Table of Contents
HOW I TREAT
Allogeneic transplantation is curative for patients with both primary myelofibrosis (MF) and MF transformed from polycythemia vera and essential thrombocythemia, but patient selection is critical. Kröger and colleagues explore key concepts through 3 clinical vignettes that illustrate how current evidence can be used to guide decision-making. The authors emphasize the utility of several prognostic scores and predictors of outcomes posttransplant, provide practical advice about how to use ruxolitinib in the peritransplant period, and discuss common posttransplant complications, such as poor graft function and persistent disease.
CLINICAL TRIALS AND OBSERVATIONS
Fractionated vs single-dose gemtuzumab ozogamicin with determinants of benefit in older patients with AML: the UK NCRI AML18 trial
Clinical Trials & Observations
The conjugated anti-CD33 monoclonal antibody, gemtuzumab ozogamicin (GO), is highly active against acute myeloid leukemia (AML), but dosing and scheduling issues have bedeviled its stable integration into routine clinical care regimens. In this month’s CME article, Freeman and colleagues present the mature results of a large trial showing for the first time in a randomized comparison that the addition of 2 fractionated doses of GO to intensive induction chemotherapy is better than 1 in patients with intermediate- and good-risk AML, including in those patients undergoing allogeneic transplantation.
HEMATOPOIESIS AND STEM CELLS
Neutral sphingomyelinase blockade enhances hematopoietic stem cell fitness through an integrated stress response
Sphingolipids are emerging as important regulators of hematopoietic stem cell (HSC) fitness. Hurwitz et al report that genetic disruption of the gene encoding the sphingolipid enzyme neutral sphingomyelinase 2 (nSMase2) activates the integrated stress response in HSCs. Transient inhibition with the nSMase2 inhibitor GW4869 during ex vivo HSC culture recapitulates this activation and durably improves long-term repopulating capacity in competitive transplantation assays. This approach may improve the regenerative capacity of graft products during ex vivo expansion.
IMMUNOBIOLOGY AND IMMUNOTHERAPY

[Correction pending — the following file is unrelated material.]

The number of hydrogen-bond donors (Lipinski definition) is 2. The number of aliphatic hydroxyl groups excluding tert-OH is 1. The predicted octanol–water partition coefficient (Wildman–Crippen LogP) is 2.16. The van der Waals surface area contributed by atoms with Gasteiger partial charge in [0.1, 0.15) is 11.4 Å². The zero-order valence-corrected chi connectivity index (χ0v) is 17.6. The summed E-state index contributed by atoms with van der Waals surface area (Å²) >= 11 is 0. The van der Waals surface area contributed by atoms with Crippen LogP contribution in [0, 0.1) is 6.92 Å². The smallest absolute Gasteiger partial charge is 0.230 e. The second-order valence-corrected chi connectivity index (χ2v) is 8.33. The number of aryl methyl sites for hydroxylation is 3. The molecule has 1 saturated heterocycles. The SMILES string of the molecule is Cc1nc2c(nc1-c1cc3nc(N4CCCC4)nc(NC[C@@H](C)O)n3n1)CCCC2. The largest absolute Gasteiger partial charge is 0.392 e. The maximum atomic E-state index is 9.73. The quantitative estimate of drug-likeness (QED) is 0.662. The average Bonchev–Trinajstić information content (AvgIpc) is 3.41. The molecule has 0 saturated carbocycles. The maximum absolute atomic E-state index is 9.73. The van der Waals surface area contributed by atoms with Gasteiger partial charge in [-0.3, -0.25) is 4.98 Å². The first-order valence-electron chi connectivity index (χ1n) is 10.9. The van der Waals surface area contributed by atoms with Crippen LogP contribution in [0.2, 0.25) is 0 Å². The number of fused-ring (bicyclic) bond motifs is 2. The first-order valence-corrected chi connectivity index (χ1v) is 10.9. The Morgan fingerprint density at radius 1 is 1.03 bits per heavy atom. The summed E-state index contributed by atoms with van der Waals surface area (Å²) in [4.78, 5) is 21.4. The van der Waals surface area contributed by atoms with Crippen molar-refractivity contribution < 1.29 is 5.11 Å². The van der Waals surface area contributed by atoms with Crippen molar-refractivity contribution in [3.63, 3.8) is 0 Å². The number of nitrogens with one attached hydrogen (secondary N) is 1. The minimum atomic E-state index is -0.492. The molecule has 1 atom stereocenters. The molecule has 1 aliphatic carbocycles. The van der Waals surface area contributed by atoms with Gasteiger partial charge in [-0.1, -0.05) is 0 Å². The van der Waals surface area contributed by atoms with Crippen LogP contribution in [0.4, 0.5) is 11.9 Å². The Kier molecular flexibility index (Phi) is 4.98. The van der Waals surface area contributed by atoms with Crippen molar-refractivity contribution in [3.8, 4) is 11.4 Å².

Alternative splicing of its 5′-UTR limits CD20 mRNA translation and enables resistance to CD20-directed immunotherapies
While CD20 is a long-established therapeutic target, the regulation of its expression has not been well understood, nor has the basis for the significant interindividual variation observed. Ang and colleagues advance our knowledge by revealing that CD20 mRNA undergoes alternative splicing to generate distinct 5′-UTR variants which are variably translated and collectively determine the cell-surface CD20 levels in malignant B cells. Alternative splicing explains some therapeutic resistance and can be manipulated to enhance CD20-directed immunotherapy.
While most histiocytic disorders are driven by somatic activating mutations in mitogen-activated protein kinase (MAPK) pathway genes, H syndrome is a rare autosomal recessive multisystem histiocytic disorder characterized by germ line loss-of-function mutations in SLC29A3, the gene encoding equilibrative nucleoside transporter 3 (ENT3). Shiloh et al elucidate the role of the resultant defective lysosomal nucleoside transport, demonstrating that it increases toll-like receptor signaling and drives pathological MAPK pathway activation in the absence of somatic mutations. The authors also provide anecdotal evidence of response to MAPK inhibition in 1 patient, suggesting a potential therapy for other patients with H syndrome.
LETTER TO BLOOD
A human genome editing–based MLL::AF4 ALL model recapitulates key cellular and molecular leukemogenic features
CONTINUING MEDICAL EDUCATION (CME) QUESTIONS
S100 staining of a Rosai-Dorfman disease–like histiocytic lesion with emperipolesis from a patient with H syndrome, a genetic disorder predisposing to histiocytosis. The germ line SLC29A3 mutation induces pathological activation of mitogen-activated protein kinase signaling by a noncanonical pathway. See the article by Shiloh et al on page 1740.
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